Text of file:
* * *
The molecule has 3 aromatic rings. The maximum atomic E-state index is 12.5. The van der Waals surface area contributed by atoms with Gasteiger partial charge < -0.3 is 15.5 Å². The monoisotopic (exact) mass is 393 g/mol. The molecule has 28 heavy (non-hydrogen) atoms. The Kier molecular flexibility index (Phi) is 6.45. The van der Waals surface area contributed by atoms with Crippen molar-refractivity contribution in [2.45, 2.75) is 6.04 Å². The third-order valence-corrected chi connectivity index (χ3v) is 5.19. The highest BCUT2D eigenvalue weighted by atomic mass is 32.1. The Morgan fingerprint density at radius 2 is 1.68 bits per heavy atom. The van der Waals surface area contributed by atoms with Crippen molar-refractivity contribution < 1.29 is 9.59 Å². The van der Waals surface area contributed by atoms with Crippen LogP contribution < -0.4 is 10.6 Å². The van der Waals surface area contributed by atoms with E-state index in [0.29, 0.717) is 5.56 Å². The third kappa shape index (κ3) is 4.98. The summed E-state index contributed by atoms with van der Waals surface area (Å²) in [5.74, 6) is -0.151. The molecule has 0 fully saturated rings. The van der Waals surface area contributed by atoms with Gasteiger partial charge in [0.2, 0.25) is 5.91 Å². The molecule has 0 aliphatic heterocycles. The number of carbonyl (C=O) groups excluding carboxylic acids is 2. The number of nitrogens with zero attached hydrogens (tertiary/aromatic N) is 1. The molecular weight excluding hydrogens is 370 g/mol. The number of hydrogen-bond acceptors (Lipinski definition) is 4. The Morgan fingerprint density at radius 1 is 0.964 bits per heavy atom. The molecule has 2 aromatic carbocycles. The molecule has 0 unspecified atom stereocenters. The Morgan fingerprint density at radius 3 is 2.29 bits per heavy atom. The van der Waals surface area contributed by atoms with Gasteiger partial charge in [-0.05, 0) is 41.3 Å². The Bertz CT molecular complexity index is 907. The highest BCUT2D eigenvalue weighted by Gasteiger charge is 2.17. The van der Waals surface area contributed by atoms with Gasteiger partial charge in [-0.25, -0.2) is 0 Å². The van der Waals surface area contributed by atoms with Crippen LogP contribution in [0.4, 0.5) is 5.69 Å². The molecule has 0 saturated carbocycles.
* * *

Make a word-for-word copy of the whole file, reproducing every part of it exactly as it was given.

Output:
The molecule has 3 aromatic rings. The maximum atomic E-state index is 12.5. The van der Waals surface area contributed by atoms with Gasteiger partial charge < -0.3 is 15.5 Å². The monoisotopic (exact) mass is 393 g/mol. The molecule has 28 heavy (non-hydrogen) atoms. The Kier molecular flexibility index (Phi) is 6.45. The van der Waals surface area contributed by atoms with Crippen molar-refractivity contribution in [2.45, 2.75) is 6.04 Å². The third-order valence-corrected chi connectivity index (χ3v) is 5.19. The highest BCUT2D eigenvalue weighted by atomic mass is 32.1. The Morgan fingerprint density at radius 2 is 1.68 bits per heavy atom. The van der Waals surface area contributed by atoms with Crippen molar-refractivity contribution < 1.29 is 9.59 Å². The van der Waals surface area contributed by atoms with Crippen LogP contribution < -0.4 is 10.6 Å². The van der Waals surface area contributed by atoms with E-state index in [0.29, 0.717) is 5.56 Å². The third kappa shape index (κ3) is 4.98. The summed E-state index contributed by atoms with van der Waals surface area (Å²) in [5.74, 6) is -0.151. The molecule has 0 fully saturated rings. The van der Waals surface area contributed by atoms with Gasteiger partial charge in [0.2, 0.25) is 5.91 Å². The molecule has 0 aliphatic heterocycles. The number of carbonyl (C=O) groups excluding carboxylic acids is 2. The number of nitrogens with zero attached hydrogens (tertiary/aromatic N) is 1. The molecular weight excluding hydrogens is 370 g/mol. The number of hydrogen-bond acceptors (Lipinski definition) is 4. The Morgan fingerprint density at radius 1 is 0.964 bits per heavy atom. The molecule has 2 aromatic carbocycles. The molecule has 0 unspecified atom stereocenters. The Morgan fingerprint density at radius 3 is 2.29 bits per heavy atom. The van der Waals surface area contributed by atoms with Gasteiger partial charge in [-0.05, 0) is 41.3 Å². The Bertz CT molecular complexity index is 907. The highest BCUT2D eigenvalue weighted by Gasteiger charge is 2.17. The van der Waals surface area contributed by atoms with Gasteiger partial charge in [-0.25, -0.2) is 0 Å². The van der Waals surface area contributed by atoms with Crippen LogP contribution in [0.4, 0.5) is 5.69 Å². The molecule has 0 saturated carbocycles.